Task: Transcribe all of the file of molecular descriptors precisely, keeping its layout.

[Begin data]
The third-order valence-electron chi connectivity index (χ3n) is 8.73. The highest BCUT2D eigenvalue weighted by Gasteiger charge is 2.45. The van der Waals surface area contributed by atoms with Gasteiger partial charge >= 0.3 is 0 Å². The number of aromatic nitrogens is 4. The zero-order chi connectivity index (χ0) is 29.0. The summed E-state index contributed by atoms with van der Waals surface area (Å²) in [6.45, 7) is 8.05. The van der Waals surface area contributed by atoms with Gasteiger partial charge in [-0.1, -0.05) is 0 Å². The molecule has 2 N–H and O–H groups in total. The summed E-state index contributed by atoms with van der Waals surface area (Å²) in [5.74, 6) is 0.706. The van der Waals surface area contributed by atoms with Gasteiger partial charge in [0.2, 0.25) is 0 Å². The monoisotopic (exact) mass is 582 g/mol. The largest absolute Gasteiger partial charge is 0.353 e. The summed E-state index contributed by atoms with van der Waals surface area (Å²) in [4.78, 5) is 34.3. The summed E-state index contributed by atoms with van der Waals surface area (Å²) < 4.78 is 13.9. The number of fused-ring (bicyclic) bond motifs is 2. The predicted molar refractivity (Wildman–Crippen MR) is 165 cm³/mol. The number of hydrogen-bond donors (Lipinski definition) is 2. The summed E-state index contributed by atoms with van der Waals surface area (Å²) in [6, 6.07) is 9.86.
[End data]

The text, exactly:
The third-order valence-electron chi connectivity index (χ3n) is 8.73. The highest BCUT2D eigenvalue weighted by Gasteiger charge is 2.45. The van der Waals surface area contributed by atoms with Gasteiger partial charge >= 0.3 is 0 Å². The number of aromatic nitrogens is 4. The zero-order chi connectivity index (χ0) is 29.0. The summed E-state index contributed by atoms with van der Waals surface area (Å²) in [6.45, 7) is 8.05. The van der Waals surface area contributed by atoms with Gasteiger partial charge in [-0.1, -0.05) is 0 Å². The molecule has 2 N–H and O–H groups in total. The summed E-state index contributed by atoms with van der Waals surface area (Å²) in [5.74, 6) is 0.706. The van der Waals surface area contributed by atoms with Gasteiger partial charge in [0.2, 0.25) is 0 Å². The monoisotopic (exact) mass is 582 g/mol. The largest absolute Gasteiger partial charge is 0.353 e. The summed E-state index contributed by atoms with van der Waals surface area (Å²) in [4.78, 5) is 34.3. The summed E-state index contributed by atoms with van der Waals surface area (Å²) < 4.78 is 13.9. The number of fused-ring (bicyclic) bond motifs is 2. The predicted molar refractivity (Wildman–Crippen MR) is 165 cm³/mol. The number of hydrogen-bond donors (Lipinski definition) is 2. The summed E-state index contributed by atoms with van der Waals surface area (Å²) in [6, 6.07) is 9.86.